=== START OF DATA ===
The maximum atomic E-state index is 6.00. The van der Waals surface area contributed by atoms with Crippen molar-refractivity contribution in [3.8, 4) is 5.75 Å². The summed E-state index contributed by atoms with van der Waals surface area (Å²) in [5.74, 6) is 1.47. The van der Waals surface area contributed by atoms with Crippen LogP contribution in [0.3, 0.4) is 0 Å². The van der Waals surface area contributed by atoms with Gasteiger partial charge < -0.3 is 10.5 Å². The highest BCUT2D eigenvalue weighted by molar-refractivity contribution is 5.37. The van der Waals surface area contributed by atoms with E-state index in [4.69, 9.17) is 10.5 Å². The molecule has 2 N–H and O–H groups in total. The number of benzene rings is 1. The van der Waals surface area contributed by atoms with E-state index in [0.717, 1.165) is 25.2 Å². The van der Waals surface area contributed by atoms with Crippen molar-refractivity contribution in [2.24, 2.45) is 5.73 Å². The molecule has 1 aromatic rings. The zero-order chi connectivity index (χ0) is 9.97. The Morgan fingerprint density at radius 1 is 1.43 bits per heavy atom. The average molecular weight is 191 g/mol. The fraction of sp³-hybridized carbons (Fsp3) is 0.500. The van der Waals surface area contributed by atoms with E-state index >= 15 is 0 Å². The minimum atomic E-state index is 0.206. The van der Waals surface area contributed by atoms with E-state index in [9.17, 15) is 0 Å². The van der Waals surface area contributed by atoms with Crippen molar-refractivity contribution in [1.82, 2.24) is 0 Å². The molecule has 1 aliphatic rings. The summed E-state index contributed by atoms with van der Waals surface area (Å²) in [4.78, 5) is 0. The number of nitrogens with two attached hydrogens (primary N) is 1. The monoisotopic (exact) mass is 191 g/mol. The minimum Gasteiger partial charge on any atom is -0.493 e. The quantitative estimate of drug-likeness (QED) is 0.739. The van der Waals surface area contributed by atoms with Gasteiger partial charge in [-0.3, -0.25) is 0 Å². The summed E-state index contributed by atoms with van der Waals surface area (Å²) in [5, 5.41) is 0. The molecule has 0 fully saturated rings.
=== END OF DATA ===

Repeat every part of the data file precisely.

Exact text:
The maximum atomic E-state index is 6.00. The van der Waals surface area contributed by atoms with Crippen molar-refractivity contribution in [3.8, 4) is 5.75 Å². The summed E-state index contributed by atoms with van der Waals surface area (Å²) in [5.74, 6) is 1.47. The van der Waals surface area contributed by atoms with Crippen LogP contribution in [0.3, 0.4) is 0 Å². The van der Waals surface area contributed by atoms with Gasteiger partial charge < -0.3 is 10.5 Å². The highest BCUT2D eigenvalue weighted by molar-refractivity contribution is 5.37. The van der Waals surface area contributed by atoms with E-state index in [4.69, 9.17) is 10.5 Å². The molecule has 2 N–H and O–H groups in total. The number of benzene rings is 1. The van der Waals surface area contributed by atoms with E-state index in [0.717, 1.165) is 25.2 Å². The van der Waals surface area contributed by atoms with Crippen molar-refractivity contribution in [2.24, 2.45) is 5.73 Å². The molecule has 1 aromatic rings. The zero-order chi connectivity index (χ0) is 9.97. The Morgan fingerprint density at radius 1 is 1.43 bits per heavy atom. The average molecular weight is 191 g/mol. The fraction of sp³-hybridized carbons (Fsp3) is 0.500. The van der Waals surface area contributed by atoms with E-state index >= 15 is 0 Å². The minimum atomic E-state index is 0.206. The van der Waals surface area contributed by atoms with E-state index in [9.17, 15) is 0 Å². The van der Waals surface area contributed by atoms with Crippen molar-refractivity contribution in [1.82, 2.24) is 0 Å². The molecule has 1 aliphatic rings. The summed E-state index contributed by atoms with van der Waals surface area (Å²) in [4.78, 5) is 0. The number of nitrogens with two attached hydrogens (primary N) is 1. The monoisotopic (exact) mass is 191 g/mol. The minimum Gasteiger partial charge on any atom is -0.493 e. The quantitative estimate of drug-likeness (QED) is 0.739. The van der Waals surface area contributed by atoms with Gasteiger partial charge in [-0.3, -0.25) is 0 Å². The summed E-state index contributed by atoms with van der Waals surface area (Å²) in [5, 5.41) is 0. The molecule has 0 fully saturated rings.